Apple looking into a virtual acoustic system involving AirPods

Apple wants to get into your head — acoustically, that is. The tech giant has filed for a patent (number 2019014366) for a “system to move sound into and out of a listener’s head using a virtual acoustic system.” It likely involves upcoming tweaks to the company’s AirPods.

A virtual acoustic system is an audio system (e.g., a digital audio signal processor that renders a sound program into speaker driver signals that are to drive a number of speakers) that gives a listener the illusion that a sound is emanating from somewhere in space when in fact the sound is emanating from loudspeakers placed elsewhere.

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One common form of a virtual acoustic system is one that uses a combination of headphones (e.g., earbuds) and binaural digital filters to recreate the sound as it would have arrived at the ears if there were a real source placed somewhere in space. In another example of a virtual acoustic system, crosstalk cancelled loudspeakers (or cross talk cancelled loudspeaker driver signals) are used to deliver a distinct sound-pressure signal to each ear of the listener. 

Here’s Apple’s summary of the patent: “In a device or method for rendering a sound program for headphones, a location is received for placing the sound program with respect to first and second ear pieces. If the location is between the first ear piece and the second ear piece, the sound program is filtered to produce low-frequency and high-frequency portions. The high-frequency portion is panned according to the location to produce first and second high-frequency signals.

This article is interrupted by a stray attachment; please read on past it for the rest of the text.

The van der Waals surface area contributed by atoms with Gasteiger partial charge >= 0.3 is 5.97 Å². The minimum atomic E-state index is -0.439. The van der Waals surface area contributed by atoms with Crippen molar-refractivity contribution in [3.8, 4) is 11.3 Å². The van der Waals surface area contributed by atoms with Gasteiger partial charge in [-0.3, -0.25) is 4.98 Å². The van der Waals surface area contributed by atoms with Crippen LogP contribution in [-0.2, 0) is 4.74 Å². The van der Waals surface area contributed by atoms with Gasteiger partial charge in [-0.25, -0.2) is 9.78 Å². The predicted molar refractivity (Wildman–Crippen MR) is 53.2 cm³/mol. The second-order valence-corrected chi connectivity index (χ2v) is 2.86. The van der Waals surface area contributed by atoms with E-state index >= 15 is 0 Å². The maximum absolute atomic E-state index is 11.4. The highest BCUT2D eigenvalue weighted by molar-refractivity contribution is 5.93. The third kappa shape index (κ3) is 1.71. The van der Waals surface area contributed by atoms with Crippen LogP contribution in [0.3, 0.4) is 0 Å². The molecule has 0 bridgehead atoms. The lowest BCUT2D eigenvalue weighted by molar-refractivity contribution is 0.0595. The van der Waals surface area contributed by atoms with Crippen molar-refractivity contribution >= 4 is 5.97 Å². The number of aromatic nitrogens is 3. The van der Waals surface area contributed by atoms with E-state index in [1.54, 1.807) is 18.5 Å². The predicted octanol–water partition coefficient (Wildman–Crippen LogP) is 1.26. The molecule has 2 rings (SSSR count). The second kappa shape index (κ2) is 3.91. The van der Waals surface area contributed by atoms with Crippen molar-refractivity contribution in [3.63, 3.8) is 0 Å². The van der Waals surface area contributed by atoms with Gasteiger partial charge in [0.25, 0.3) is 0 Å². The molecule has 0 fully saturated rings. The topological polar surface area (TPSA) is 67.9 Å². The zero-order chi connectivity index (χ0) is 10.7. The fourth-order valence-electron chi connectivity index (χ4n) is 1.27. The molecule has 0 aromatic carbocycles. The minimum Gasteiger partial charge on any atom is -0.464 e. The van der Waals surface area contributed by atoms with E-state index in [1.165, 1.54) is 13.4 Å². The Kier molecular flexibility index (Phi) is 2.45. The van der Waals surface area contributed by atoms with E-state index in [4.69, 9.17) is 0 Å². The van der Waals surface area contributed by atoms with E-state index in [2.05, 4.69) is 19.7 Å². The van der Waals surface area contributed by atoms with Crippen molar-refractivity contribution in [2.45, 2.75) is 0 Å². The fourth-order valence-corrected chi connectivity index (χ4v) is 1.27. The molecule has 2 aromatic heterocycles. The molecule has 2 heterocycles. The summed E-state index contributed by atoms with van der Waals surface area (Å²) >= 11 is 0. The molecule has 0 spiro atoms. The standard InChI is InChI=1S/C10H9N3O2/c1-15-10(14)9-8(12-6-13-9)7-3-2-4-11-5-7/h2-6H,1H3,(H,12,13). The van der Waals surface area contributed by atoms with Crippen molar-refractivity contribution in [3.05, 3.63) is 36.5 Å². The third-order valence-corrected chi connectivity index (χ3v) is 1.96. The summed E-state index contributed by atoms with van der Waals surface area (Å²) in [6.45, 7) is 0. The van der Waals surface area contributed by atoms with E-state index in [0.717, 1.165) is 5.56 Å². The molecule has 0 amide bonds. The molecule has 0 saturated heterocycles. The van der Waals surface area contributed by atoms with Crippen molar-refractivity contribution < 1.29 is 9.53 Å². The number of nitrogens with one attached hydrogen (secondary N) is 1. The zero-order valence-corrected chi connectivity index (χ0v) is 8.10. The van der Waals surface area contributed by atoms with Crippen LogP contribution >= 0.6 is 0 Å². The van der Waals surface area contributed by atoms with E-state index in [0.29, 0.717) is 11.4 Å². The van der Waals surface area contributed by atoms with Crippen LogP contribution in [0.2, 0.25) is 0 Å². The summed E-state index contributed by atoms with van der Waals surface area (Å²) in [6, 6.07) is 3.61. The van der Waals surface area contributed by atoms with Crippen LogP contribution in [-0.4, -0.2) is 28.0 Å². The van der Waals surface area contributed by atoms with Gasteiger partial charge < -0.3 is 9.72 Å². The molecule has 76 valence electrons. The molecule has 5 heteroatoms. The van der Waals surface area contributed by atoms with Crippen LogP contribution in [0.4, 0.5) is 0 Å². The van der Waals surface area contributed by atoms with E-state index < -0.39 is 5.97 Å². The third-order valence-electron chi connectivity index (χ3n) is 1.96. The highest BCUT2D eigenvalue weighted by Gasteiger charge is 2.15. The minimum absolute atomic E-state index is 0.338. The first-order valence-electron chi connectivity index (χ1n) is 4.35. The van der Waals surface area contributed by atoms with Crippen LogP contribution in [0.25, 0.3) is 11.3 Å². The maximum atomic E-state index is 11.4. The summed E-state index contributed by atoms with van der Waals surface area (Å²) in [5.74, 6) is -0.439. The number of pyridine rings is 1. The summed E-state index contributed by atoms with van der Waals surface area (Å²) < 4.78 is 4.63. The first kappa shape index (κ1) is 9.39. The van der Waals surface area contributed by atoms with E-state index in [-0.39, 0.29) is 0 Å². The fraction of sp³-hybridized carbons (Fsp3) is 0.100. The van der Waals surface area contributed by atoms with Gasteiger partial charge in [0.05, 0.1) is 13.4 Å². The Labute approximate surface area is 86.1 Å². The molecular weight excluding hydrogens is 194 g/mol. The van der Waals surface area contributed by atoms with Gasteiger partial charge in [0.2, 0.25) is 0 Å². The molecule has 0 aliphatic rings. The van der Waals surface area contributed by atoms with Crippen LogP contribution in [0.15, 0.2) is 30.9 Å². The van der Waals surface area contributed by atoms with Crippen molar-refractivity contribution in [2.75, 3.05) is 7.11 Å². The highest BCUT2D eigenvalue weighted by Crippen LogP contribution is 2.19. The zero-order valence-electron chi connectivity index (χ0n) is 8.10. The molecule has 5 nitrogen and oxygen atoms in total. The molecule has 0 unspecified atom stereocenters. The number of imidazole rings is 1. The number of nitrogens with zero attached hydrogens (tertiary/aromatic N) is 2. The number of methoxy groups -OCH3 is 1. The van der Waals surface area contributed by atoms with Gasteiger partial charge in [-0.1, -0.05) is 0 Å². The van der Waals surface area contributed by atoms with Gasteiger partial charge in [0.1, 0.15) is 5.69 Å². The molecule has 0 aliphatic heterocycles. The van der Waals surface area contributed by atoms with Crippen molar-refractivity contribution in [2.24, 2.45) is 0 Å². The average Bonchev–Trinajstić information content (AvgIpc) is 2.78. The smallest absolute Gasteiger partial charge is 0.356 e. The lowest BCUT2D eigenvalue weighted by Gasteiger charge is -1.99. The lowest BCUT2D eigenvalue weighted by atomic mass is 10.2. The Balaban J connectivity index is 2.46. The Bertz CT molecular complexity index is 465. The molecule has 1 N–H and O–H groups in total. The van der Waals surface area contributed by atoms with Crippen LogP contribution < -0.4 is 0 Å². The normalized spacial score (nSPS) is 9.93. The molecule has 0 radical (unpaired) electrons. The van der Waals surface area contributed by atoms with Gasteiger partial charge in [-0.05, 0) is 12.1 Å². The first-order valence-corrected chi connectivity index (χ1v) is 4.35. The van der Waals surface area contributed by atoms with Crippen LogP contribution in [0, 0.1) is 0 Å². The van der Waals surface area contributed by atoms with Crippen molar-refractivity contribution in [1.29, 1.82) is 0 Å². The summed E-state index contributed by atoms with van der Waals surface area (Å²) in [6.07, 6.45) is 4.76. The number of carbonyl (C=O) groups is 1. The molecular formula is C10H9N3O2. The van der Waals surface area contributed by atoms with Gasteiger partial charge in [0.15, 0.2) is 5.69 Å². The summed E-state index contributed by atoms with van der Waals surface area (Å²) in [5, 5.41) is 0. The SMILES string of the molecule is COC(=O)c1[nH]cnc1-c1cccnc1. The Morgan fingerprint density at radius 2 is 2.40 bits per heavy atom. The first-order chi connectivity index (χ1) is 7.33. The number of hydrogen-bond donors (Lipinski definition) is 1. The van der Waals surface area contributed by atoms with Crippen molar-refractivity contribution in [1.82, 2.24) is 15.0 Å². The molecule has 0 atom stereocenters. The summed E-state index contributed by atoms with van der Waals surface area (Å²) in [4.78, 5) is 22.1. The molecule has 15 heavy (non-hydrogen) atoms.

“The low-frequency portion and the first high-frequency signal are combined to produce a first headphone driver signal to drive the first ear piece. A second headphone driver signal is similarly produced. The sound program may be a stereo sound program. The device or method may also provide for a location that is between the first ear piece and a near-field boundary. Other aspects are also described.

Of course, Apple files for — and is granted — lots of patents by the U.S. Patent & Trademark Office. Many are for inventions that never see the light of day. However, you never can tell which ones will materialize in a real product.